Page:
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    ABSTRACT: HIV-1 nucleocapsid proteins (NCps) facilitate remodeling of nucleic acids to fold thermodynamically stable conformations, and thus called nucleic acid chaperones. To date only little is known on the stoichiometry, NCp-NCp interactions, chaperone activity on G-quadruplex formation, and so on. We report here the direct and real-time analysis on such properties of proteolytic intermediate NCp15 and mature NCp7 using DNA origami. The protein particles were found to predominantly exist in monomeric form, while dimeric and multimeric forms were also observed both in free solution and bound to the quadruplex structure. The formation and the dissociation events of the G-quadruplexes were well documented in real-time and the intermediate-like states were also visualized. We anticipate that this pioneering study will strengthen our understanding on the chaperone activity of HIV-1 proteins which in turn will be helpful for the drug design based on G-quadruplex and also for the development of drugs against AIDS.
    Journal of the American Chemical Society 11/2013; 135(49):18575-18585. · 10.68 Impact Factor
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    ABSTRACT: B-Z transition: A constrained and rotatable double-stranded DNA, in which the rotational freedom was controlled by its placement into a DNA nanoscaffold, was designed. The Z α β protein bound preferentially to the rotatable strand rather than the constrained strand, even using the same CG sequence.
    Chemistry 11/2013; · 5.93 Impact Factor
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    ABSTRACT: Guanine-rich oligonucleotides often show a strong tendency to form supramolecular architecture, the so-called G-quadruplex structure. Because of the biological significance, it is now considered to be one of the most important conformations of DNA. Here, we describe the direct visualization and single-molecule analysis of the formation of a tetramolecular G-quadruplex in KCl solution. The conformational changes were carried out by incorporating two duplex DNAs, with G-G mismatch repeats in the middle, inside a DNA origami frame and monitoring the topology change of the strands. In the absence of KCl, incorporated duplexes had no interaction and laid parallel to each other. Addition of KCl induced the formation of a G-quadruplex structure by stably binding the duplexes to each other in the middle. Such a quadruplex formation allowed the DNA synapsis without disturbing the duplex regions of the participating sequences, and resulted in an X-shaped structure that was monitored by atomic force microscopy. Further, the G-quadruplex formation in KCl solution and its disruption in KCl-free buffer were analyzed in real-time. The orientation of the G-quadruplex is often difficult to control and investigate using traditional biochemical methods. However, our method using DNA origami could successfully control the strand orientations, topology and stoichiometry of the G-quadruplex.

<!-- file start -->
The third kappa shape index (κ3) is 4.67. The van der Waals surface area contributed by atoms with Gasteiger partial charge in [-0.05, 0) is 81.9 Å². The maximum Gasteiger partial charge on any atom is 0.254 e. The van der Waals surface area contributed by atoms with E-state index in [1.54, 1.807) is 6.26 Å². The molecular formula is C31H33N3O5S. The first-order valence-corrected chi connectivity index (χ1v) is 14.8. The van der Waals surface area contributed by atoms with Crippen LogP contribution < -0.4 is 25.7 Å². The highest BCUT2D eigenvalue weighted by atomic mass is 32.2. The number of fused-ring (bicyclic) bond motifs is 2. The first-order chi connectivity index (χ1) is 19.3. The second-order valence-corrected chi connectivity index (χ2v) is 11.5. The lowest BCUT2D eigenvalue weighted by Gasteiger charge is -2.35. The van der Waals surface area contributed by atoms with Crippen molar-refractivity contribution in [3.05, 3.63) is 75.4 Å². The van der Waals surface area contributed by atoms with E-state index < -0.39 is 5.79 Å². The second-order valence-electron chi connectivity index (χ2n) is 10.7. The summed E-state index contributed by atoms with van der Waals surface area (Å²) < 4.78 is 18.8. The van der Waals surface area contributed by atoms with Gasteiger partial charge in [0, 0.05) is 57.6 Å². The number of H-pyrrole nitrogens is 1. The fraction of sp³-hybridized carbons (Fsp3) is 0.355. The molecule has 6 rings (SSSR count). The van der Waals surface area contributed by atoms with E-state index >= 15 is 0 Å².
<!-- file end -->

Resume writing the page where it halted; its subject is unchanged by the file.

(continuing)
Nucleic Acids Research 07/2013; · 8.28 Impact Factor
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    Dataset: c2cc37257f
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    ABSTRACT: Using the RNA transcript as a template, RNA-templated DNA origami structures were constructed by annealing with designed DNA staple strands. RNA-templated DNA origami structures were folded to form seven-helix bundled rectangular structures and six-helix bundled tubular structures. The chemically modified RNA-DNA hybrid origami structures were prepared by using RNA templates containing modified uracils.
    Chemical Communications 02/2013; · 6.38 Impact Factor
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    ABSTRACT: Analogous to the biologically abundant protein-based linear molecular machines that translocate along their target surface, we have recently constructed the DNA-based synthetic molecular motors that effect linear movement or navigate a network of tracks on a DNA origami substrate. However, a DNA-based molecular machine with rotary function, analogous to rotary proteins, is still unexplored. Here, we report the construction of a rotary motor based on the B-Z conformational transition of DNA and the direct and real-time observation of its function within a frame-shaped DNA origami. The motor can be switched off by introducing conditions that stabilize B-DNA, while it can be fueled by adding Z-DNA-promoting high-saline buffer. When MgCl(2) was used as external stimulus, 70% of the motors rotated, while 76% of the stators/controls exhibited no rotation. Such a motor system could be successfully applied to perform multiple actions aimed for our benefit. Moreover, for the first time we have directly observed the B-Z conformational transition of DNA in real-time, which shed light on the fundamental understanding of DNA conformations.
    Journal of the American Chemical Society 01/2013; · 10.68 Impact Factor